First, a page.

Resistance to New Technology and Trade between Areas

By Holmes, Thomas J.; Schmitz, James A., Jr. | Federal Reserve Bank of Minneapolis Quarterly Review, Winter 1995 | Go to article overview

Resistance to New Technology and Trade between Areas


Holmes, Thomas J., Schmitz, James A., Jr., Federal Reserve Bank of Minneapolis Quarterly Review


The theme of this article is that competition, here modeled as the movement of goods between two areas, reduces resistance to new technology and, hence, leads to increased technology adoption and wealth. The article develops a model in which the extension of markets leads to reductions in activities that block new technologies.

Why build a model that has a new role for competition in creating wealth? As an empirical matter, the introduction of markets brings tremendous increases in wealth. (See, for example, Rosenberg and Birdzell 1986.) This has been observed over and over and is again being witnessed, for example, in Southeast China. However, there is still plenty of uncertainty among economists as to why competition, or the extension of markets, has been so successful in creating wealth. Two mechanisms are clearly at work: the extension of markets leads to increases in specialization and facilitates comparative advantage. But it is not clear that these mechanisms alone account for the tremendous success of markets. Other mechanisms may be as, or even more, important.

Why introduce the particular mechanism we explore - that an extension of markets leads to reductions in resistance to new technology? Our motivation here is also primarily empirical, that is, based on observation. We noticed a large number of industries in which the extent of the market for the industry's good explained, in large part, the degree to which new ways of producing the good were resisted. Below, we present a few brief industry case studies - for the construction, automobile, and dairy industries - that make this point. The U.S. construction industry is one in which, because of the nontransportable nature of the good, the extent of the market is narrow. Given this, we are not surprised by the significant resistance to new production techniques that is found in this industry. Though the auto industry is one in which the good can be moved across areas, the industry in the United States has been relatively more open to competition than has the European car industry. In our view (and in the view of industry observers), the more rapid adoption of Japanese lean production methods in the United States is due to greater resistance to these methods in Europe that resulted from the European car market being relatively more closed to competition - that is, to Japanese cars. The final example we discuss below is one in which resistance to a new technology in the U.S. dairy industry - namely, the use of a growth hormone genetically engineered to increase the milk production of cows - failed because the extent of the market was too great.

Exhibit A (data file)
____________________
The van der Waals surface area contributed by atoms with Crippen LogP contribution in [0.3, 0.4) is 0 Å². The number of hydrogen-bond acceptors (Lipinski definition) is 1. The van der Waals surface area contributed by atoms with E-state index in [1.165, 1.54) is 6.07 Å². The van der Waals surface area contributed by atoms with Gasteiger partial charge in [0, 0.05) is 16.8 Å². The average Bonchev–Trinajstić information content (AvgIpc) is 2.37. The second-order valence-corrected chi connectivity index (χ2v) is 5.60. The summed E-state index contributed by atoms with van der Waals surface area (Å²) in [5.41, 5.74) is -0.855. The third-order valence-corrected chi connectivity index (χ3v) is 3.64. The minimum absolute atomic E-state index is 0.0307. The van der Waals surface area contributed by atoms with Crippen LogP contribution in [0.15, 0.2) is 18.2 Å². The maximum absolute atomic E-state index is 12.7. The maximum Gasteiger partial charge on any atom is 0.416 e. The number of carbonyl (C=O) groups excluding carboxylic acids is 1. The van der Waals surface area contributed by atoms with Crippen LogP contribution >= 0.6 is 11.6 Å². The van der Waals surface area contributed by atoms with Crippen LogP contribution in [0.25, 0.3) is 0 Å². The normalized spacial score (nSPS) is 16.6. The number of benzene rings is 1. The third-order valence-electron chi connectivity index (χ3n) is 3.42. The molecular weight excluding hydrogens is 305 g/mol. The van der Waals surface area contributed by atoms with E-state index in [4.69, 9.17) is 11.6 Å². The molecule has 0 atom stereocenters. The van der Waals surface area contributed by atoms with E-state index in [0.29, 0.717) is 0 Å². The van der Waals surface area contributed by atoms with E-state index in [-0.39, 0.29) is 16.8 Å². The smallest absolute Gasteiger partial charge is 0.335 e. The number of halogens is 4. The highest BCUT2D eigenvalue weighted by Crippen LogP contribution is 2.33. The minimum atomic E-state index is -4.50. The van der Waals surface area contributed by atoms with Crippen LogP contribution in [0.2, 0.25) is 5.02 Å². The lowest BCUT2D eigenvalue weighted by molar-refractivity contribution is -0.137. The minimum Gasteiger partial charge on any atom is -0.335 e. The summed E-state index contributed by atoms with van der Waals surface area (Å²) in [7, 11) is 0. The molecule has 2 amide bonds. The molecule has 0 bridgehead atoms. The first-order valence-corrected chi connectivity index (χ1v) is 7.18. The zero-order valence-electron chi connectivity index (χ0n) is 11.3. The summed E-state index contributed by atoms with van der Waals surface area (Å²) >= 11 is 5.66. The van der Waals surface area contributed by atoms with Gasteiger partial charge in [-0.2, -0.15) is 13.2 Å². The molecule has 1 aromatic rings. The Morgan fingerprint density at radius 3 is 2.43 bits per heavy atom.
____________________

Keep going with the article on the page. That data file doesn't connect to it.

The model we develop is a simple general equilibrium model that determines the extent of resistance to new technology at each of a number of (usually two) locations or areas. We ask how the extent of resistance depends on the extent of markets. By extent of markets, we simply mean whether or not goods can move between the two areas.

In the model, the sources of resistance to new technology are groups of individuals who stand to lose rents if a new technology is introduced. In the real world, these rents take a number of forms: for example, returns to skills in a technology that is less efficient than the new one or returns to a privileged position granted, say, by the government. In the model, we take the rents to be returns to skills in a less efficient technology. Hence, we use the term skilled groups to refer to the people who stand to lose rents if the new technology is adopted. We assume that the skilled groups can use a regulatory/political process to attempt to block the new technology. To keep matters as simple as possible, that process is largely kept in the background in this article. We assume the process is such that the skilled groups have the means, at certain resource costs, of constructing barriers to the efficient technology.

We first study a single area, area A, showing that under some conditions skilled groups erect barriers to new technology. …

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